Report on the visit of H.M.I. on 27th and 28th October 1927.
“This school has justified the promise held out in the last Report there has been a marked improvement in almost all aspects of the work, and the school is now in a creditable state of efficiency.
The Infants are taught in two classes, and the preparation here is very thorough and sound. In particular, the enthusiastic and successful work of the Uncertificated Assistant in charge of the higher of these two classes – a teacher* who previously did excellent work in another of the Authority’s schools – calls for high commendation.
On the sound foundation laid in the Infants’ Classes the teachers of Classes 5 and 6 are able to build more confidently and effectively than formerly, and the good work being done here augurs well for future development in the higher classes. The good results in Reading, Composition, and Poetry in these two classes call for special mention, as does the excellent ability in continuous narration shewn by the children in the lower of these two classes.
Classes 2, 3, and 4 are in a generally satisfactory condition, though each contains a number of children well above the normal age for their present classes. It is only fair to state that a number of these older children are transfers from other schools.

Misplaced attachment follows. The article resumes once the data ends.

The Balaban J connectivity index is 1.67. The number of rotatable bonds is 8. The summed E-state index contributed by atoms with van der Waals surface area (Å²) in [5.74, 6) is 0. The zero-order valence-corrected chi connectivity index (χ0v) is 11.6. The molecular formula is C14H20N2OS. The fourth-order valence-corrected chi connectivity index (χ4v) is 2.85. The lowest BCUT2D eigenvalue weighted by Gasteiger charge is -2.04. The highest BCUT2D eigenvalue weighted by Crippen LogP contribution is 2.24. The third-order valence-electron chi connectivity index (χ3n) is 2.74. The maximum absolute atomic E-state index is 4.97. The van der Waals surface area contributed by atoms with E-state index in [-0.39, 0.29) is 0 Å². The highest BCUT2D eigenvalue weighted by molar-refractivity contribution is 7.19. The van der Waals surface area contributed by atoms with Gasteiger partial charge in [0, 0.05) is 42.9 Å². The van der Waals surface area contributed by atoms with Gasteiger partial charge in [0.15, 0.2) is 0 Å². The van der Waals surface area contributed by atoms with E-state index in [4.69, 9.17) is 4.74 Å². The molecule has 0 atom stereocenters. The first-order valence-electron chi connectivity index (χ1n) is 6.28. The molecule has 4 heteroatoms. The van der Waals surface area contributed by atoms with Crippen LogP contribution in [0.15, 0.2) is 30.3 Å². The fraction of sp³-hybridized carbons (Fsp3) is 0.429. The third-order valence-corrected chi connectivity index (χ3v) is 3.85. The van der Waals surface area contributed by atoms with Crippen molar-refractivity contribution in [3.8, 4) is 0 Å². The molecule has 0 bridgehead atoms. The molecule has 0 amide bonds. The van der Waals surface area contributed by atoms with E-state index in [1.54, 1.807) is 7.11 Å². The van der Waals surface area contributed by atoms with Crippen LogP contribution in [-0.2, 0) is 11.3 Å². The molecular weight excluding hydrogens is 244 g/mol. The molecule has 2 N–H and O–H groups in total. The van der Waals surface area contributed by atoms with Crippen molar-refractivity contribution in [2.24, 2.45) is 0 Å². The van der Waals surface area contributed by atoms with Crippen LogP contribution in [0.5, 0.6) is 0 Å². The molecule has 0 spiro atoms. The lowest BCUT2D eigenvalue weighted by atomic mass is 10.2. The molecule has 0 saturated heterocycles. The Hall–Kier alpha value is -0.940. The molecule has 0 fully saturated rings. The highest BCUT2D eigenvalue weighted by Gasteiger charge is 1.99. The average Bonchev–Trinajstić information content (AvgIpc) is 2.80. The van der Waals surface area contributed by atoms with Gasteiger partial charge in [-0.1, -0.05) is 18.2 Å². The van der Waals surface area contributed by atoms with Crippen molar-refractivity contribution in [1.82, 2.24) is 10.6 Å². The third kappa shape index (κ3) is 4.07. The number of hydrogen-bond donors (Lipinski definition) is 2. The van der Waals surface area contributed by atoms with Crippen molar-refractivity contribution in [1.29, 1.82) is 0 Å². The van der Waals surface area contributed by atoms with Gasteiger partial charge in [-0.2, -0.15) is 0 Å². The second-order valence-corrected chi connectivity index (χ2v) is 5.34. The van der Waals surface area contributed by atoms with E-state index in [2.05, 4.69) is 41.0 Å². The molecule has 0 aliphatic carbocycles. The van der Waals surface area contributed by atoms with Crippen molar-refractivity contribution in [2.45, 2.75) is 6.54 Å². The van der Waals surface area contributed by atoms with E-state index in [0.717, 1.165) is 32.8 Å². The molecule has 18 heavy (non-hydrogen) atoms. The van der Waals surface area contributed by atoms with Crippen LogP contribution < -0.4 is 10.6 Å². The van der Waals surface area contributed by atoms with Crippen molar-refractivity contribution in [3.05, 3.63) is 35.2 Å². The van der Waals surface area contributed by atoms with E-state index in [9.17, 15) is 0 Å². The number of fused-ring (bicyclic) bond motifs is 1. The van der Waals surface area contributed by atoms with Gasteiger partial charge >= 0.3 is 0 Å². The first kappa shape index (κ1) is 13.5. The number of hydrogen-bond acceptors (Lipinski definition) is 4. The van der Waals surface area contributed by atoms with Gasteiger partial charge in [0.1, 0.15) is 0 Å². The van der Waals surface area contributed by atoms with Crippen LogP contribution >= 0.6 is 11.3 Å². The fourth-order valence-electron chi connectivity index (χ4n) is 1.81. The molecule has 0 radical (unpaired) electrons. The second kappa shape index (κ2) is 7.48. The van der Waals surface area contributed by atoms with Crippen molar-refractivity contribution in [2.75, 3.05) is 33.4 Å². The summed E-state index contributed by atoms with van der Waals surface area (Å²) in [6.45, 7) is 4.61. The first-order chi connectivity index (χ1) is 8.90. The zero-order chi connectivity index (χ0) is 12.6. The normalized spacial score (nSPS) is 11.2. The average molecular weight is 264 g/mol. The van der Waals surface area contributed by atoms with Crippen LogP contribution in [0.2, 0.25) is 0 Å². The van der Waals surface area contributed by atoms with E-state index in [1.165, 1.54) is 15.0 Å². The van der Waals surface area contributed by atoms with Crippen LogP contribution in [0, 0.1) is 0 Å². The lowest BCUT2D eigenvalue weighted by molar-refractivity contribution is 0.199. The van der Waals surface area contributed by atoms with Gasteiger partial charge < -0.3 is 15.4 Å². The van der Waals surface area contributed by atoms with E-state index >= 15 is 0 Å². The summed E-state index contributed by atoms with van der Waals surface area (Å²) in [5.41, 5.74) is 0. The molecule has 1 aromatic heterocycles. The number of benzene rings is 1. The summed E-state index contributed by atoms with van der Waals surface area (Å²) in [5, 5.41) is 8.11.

The highest class contains two groups corresponding to ‘Standards VI and VII’. (These two groups were taught in two classes until the first of the present month, when the pressure of the numbers in the lower part of the school necessitated their amalgamation.)
Many of the children in ‘Standard VI’ did badly in oral and written tests in Arithmetic, but the results of similar tests in ‘Standard VII’ were quite good, and promising work is done in Algebra. The instructions in all branches of English achieves creditable results, the excellent oral Reading, the very successful Speech Training, the keen interest shown in general Reading and in Poetry, and the singular freedom of the Composition exercises from gross errors of grammar and spelling, being most commendable features. Though the syllabus in History for ‘Standard VI’ appears to need revision, the instruction in this subject and in Geography is successfully given, and good work is also done in Drawing, Physical Training, Nature Study and Gardening. Sight singing and ear training are well taught, but there is an evident need for more attention to voice training.
There is an excellent tone in the school, and much continues to be done to encourage the children to enter into the corporate life of the school, and to enlist the active interest of the parents.
The Head Teacher continues to carry out all his duties in a thoroughly earnest, progressive and skilful manner, and the Assistants are all working with commendable industry and zeal. All are to be congratulated on the marked improvement effected.”